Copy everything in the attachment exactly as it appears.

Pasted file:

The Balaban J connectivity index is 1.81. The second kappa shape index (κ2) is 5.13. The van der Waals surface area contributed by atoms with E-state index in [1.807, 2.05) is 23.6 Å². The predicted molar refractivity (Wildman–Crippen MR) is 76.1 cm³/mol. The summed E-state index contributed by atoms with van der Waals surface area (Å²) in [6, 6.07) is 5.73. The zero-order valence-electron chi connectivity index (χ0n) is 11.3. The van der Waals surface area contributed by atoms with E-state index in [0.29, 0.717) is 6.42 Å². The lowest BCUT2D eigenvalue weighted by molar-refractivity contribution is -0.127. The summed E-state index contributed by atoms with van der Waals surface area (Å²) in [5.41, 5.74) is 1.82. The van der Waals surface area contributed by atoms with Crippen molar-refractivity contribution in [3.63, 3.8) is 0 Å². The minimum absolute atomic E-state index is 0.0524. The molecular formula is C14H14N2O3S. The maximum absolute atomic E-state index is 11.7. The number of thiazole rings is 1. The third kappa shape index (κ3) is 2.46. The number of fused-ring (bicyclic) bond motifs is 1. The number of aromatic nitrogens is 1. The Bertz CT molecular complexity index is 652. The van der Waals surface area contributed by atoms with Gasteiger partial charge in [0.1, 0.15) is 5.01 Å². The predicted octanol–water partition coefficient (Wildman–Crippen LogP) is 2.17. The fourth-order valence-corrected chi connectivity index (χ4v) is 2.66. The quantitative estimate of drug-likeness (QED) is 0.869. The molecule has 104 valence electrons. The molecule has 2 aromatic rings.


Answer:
The Balaban J connectivity index is 1.81. The second kappa shape index (κ2) is 5.13. The van der Waals surface area contributed by atoms with E-state index in [1.807, 2.05) is 23.6 Å². The predicted molar refractivity (Wildman–Crippen MR) is 76.1 cm³/mol. The summed E-state index contributed by atoms with van der Waals surface area (Å²) in [6, 6.07) is 5.73. The zero-order valence-electron chi connectivity index (χ0n) is 11.3. The van der Waals surface area contributed by atoms with E-state index in [0.29, 0.717) is 6.42 Å². The lowest BCUT2D eigenvalue weighted by molar-refractivity contribution is -0.127. The summed E-state index contributed by atoms with van der Waals surface area (Å²) in [5.41, 5.74) is 1.82. The van der Waals surface area contributed by atoms with Crippen molar-refractivity contribution in [3.63, 3.8) is 0 Å². The minimum absolute atomic E-state index is 0.0524. The molecular formula is C14H14N2O3S. The maximum absolute atomic E-state index is 11.7. The number of thiazole rings is 1. The third kappa shape index (κ3) is 2.46. The number of fused-ring (bicyclic) bond motifs is 1. The number of aromatic nitrogens is 1. The Bertz CT molecular complexity index is 652. The van der Waals surface area contributed by atoms with Gasteiger partial charge in [0.1, 0.15) is 5.01 Å². The predicted octanol–water partition coefficient (Wildman–Crippen LogP) is 2.17. The fourth-order valence-corrected chi connectivity index (χ4v) is 2.66. The quantitative estimate of drug-likeness (QED) is 0.869. The molecule has 104 valence electrons. The molecule has 2 aromatic rings.